I’ve learnt a lot while I was riding but boy, I’m learning an awful lot now. Take time to pause. Tell people you love them. Live life to the full but don’t be too busy just doing. Sometimes you just have to be.

Live your dream

Last time published a blog it was December 7th. My moma had just taken a turn for the worst and I had just arrived backing the Midlands, coming back earlier than anticipated for Christmas. On December 8th, following a visit from two lovely McMillan nurses she was admitted as an emergency into hospital. It was a big shock to us both and as a few weeks passed I was upset to think she was going to be in hospital over Christmas.

As it turned out I was chuffed to bits. Her kidneys failed on the 15th December and doctors were unsure she would pull through. After a sleepless night and many tears she made it. I noted this would be a difficult journey and following this night my perspective changed. Every day was a bonus; a moment to cherish. I was so happy to celebrate her 73rd birthday and Christmas – even it it was around a hospital bed.

Mom was finally discharged on the 7th January and by now John, my cycle buddy, had arrived to give me a hand.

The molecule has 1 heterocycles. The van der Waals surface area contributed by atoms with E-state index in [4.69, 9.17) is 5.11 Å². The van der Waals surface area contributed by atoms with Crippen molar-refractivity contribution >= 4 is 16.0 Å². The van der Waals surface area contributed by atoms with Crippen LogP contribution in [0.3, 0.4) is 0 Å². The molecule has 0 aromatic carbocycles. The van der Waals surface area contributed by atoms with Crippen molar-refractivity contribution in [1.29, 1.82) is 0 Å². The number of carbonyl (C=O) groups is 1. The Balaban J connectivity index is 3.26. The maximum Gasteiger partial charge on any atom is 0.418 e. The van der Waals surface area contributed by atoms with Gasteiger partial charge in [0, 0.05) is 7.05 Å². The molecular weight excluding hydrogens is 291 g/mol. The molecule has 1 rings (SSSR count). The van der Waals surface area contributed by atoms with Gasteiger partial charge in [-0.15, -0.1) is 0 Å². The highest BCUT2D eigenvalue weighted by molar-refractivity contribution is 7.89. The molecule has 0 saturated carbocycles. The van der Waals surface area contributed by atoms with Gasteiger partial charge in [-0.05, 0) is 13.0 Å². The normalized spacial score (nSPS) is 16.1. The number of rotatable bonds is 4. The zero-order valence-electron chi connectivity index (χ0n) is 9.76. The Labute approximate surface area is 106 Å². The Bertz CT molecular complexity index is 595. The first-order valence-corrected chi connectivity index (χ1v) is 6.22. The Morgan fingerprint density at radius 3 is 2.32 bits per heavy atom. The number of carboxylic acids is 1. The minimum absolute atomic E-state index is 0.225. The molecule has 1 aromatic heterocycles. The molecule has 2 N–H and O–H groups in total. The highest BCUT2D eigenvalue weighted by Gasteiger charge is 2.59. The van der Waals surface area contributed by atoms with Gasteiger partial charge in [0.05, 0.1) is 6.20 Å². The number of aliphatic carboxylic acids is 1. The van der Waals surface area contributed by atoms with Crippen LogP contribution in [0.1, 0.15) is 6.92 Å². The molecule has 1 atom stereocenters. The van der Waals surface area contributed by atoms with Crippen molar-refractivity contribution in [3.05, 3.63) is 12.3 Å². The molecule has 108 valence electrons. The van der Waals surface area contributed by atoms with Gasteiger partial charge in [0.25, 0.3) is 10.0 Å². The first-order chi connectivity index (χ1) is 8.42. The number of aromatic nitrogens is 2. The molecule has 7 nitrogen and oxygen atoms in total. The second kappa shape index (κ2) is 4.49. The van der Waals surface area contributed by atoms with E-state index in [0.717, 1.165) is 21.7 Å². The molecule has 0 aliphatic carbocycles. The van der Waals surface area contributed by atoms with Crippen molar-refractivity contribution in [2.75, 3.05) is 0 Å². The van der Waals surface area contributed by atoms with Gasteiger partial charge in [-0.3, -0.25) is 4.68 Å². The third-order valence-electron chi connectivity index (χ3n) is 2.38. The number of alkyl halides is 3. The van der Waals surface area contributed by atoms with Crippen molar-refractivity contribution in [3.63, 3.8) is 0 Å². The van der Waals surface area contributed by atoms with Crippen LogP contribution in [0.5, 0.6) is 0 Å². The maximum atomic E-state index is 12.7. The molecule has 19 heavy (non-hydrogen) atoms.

As we travelled we were constantly on the move, rarely staying at the same place for more than a night. We were shown incredible kindness by strangers and we always encouraged others to live their dreams. Right now we couldn’t be in a more different situation. Mom is home but bed bound so getting out is tough. Thankfully it’s now the kindness of family and friends helping us through and a real positive for me to come from this experience is this affirmation of their importance. Their calls, visits and love mean the world. Everyone has been amazing and as my cycle buddy John continues to be here at my moms providing both company and practical support I don’t know what I’d do without him.

I look forward to a time when I can ride again but right now I wouldn’t be anywhere else and if there is ever a strong reminder this is it :

ONE LIFE. ONE OPPORTUNITY.

Have no regrets and don’t put off living your dreams.

Being home

I haven’t blogged for a while. Quite frankly I’ve not known what to say. Having flown home at the end of September my global bike trip ended. While I’d shed a tear on realising I would have to head home slightly earlier than anticipated I thought I was ready. Well, as ready as one can ever be. Were money no constraints I would still be on my bike. But it is, and I’m not.

This was how this blog continued as I wrote back in October.

There are reasons of course why being home is good and spending proper time with family and friends is of course too of this list but it’s also hard, and I’m struggling. I can’t move home properly until mid November when tenants move out of my flat. In the meantime, I’m staying with my ma.